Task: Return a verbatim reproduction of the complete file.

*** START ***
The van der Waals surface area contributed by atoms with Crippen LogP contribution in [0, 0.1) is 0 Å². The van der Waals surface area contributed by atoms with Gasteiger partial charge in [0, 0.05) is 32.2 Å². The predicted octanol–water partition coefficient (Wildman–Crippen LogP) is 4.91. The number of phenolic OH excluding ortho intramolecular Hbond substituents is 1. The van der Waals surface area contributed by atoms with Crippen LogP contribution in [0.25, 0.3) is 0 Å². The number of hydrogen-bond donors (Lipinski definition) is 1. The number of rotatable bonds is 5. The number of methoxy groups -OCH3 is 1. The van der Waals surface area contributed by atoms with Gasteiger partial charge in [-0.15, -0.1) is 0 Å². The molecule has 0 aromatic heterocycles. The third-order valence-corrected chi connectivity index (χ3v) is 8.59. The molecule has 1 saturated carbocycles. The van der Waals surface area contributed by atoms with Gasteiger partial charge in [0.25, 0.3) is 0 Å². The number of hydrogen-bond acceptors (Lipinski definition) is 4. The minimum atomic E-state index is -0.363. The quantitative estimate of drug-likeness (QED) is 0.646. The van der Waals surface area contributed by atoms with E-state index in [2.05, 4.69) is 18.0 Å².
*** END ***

The van der Waals surface area contributed by atoms with Crippen LogP contribution in [0, 0.1) is 0 Å². The van der Waals surface area contributed by atoms with Gasteiger partial charge in [0, 0.05) is 32.2 Å². The predicted octanol–water partition coefficient (Wildman–Crippen LogP) is 4.91. The number of phenolic OH excluding ortho intramolecular Hbond substituents is 1. The van der Waals surface area contributed by atoms with Crippen LogP contribution in [0.25, 0.3) is 0 Å². The number of hydrogen-bond donors (Lipinski definition) is 1. The number of rotatable bonds is 5. The number of methoxy groups -OCH3 is 1. The van der Waals surface area contributed by atoms with Gasteiger partial charge in [-0.15, -0.1) is 0 Å². The molecule has 0 aromatic heterocycles. The third-order valence-corrected chi connectivity index (χ3v) is 8.59. The molecule has 1 saturated carbocycles. The van der Waals surface area contributed by atoms with Gasteiger partial charge in [0.25, 0.3) is 0 Å². The number of hydrogen-bond acceptors (Lipinski definition) is 4. The minimum atomic E-state index is -0.363. The quantitative estimate of drug-likeness (QED) is 0.646. The van der Waals surface area contributed by atoms with E-state index in [2.05, 4.69) is 18.0 Å².